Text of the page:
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      Effect of pulsatile gonadotropin-releasing hormone on the release of luteinizing hormone and follicle-stimulating hormone in vitro by anterior pituitaries from lactating and cycling rats.


      Animals, Castration, Estrus, drug effects, Female, Follicle Stimulating Hormone, secretion, Gonadotropin-Releasing Hormone, pharmacology, In Vitro Techniques, Lactation, Luteinizing Hormone, Pituitary Gland, Anterior, Pregnancy, Rats, Rats, Inbred Strains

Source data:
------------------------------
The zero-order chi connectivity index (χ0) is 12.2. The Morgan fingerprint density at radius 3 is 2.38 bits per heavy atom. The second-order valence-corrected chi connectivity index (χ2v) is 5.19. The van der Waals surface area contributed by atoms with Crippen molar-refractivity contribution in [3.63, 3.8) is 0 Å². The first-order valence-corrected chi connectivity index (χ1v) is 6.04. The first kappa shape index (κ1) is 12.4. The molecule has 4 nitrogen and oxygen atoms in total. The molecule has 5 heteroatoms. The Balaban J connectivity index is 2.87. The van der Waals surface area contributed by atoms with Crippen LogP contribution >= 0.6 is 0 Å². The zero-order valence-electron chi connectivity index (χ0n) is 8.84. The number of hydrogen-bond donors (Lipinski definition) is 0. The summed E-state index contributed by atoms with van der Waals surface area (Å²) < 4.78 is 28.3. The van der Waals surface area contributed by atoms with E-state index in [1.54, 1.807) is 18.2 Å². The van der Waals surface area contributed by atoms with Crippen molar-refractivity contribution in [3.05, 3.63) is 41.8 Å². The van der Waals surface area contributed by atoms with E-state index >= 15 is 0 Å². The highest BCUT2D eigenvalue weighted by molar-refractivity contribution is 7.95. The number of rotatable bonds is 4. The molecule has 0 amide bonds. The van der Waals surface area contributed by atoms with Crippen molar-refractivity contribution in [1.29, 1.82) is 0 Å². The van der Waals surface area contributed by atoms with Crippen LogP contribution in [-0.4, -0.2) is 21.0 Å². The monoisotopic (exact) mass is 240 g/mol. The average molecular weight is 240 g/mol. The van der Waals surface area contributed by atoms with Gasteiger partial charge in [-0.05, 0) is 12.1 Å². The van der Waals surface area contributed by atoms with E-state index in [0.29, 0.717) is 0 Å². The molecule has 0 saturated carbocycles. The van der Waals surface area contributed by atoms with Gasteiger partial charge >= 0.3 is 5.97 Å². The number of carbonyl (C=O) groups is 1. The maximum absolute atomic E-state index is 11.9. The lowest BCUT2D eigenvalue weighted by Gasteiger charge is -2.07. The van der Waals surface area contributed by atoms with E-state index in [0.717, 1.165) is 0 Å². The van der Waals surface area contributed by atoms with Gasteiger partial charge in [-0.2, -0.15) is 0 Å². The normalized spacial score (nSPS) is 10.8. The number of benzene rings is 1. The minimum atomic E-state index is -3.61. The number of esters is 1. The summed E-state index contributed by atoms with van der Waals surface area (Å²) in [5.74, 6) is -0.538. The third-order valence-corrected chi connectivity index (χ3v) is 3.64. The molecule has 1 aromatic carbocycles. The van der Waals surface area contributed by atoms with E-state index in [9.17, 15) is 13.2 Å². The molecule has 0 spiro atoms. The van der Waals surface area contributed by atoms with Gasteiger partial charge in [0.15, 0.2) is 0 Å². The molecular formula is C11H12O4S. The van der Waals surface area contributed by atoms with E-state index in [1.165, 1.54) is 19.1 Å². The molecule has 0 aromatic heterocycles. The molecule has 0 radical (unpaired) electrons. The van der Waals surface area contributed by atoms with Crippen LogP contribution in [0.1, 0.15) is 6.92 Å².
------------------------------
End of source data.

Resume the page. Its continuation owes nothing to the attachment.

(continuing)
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          The ability of pituitaries from lactating animals to secrete LH and FSH in response to gonadotropin-releasing hormone (GnRH) was studied in vitro using a pituitary incubation system. Hemipituitaries were exposed to GnRH for 6 min during each hour of incubation. LH release by anterior pituitaries (APs) from day 5 postpartum rats nursing eight pups, in response to pulsatile exposure to GnRH, was significantly less than that released by APs from diestrous cycling females. Even though the amount of LH released by APs increased as lactation progressed, LH release by APs from day 15 postpartum rats nursing eight pups was still less than LH release by APs from diestrous females. In contrast pituitaries from lactating females nursing two pups released amounts of LH similar to that released by pituitaries from diestrous females, whereas females deprived of their litters for 48 h showed a greater response than diestrous females. Generally, there was a good quantitative relationship between the amount of LH released in vitro and plasma LH concentrations for all the intact groups studied. The ability of lactation to suppress the postcastration rise in serum LH also was demonstrated in vitro as pituitaries from ovariectomized or intact females nursing eight pups released similar amounts of LH on days 5 and 10 postpartum. However, by day 15 postpartum, even though serum LH concentrations were still very low, pituitaries from ovariectomized lactating females released LH in vitro at a rate similar to pituitaries from nonlactating rats. Serum FSH concentrations were not suppressed but similar in intact and cycling females. Also, the total amount of FSH released in vitro in response to GnRH by pituitaries from lactating and cycling females did not differ significantly, even though LH release differed greatly among these groups of animals. However, the patterns of GnRH-stimulating FSH secretion differed among intact lactating, ovariectomized lactating, and nonlactating females. Pituitary LH concentrations were similar on day 5 postpartum and diestrus and on day 15 postpartum and proestrus. Pituitary FSH concentrations on day 5 postpartum were similar to those during diestrus and proestrus and had increased 2-3 times by day 15 postpartum. Generally, there was no correlation between the amount of LH or FSH released by pituitaries in response to GnRH and pituitary gonadotropin content. In summary, the inability of pituitaries from lactating rats to respond adequately to large doses of GnRH in vitro suggests that the suckling stimulus indirectly suppresses pituitary responsiveness to GnRH. This suppression differentially affects basal LH secretion, but not basal FSH secretion, and may be the direct result of inadequate GnRH stimulation in vivo.

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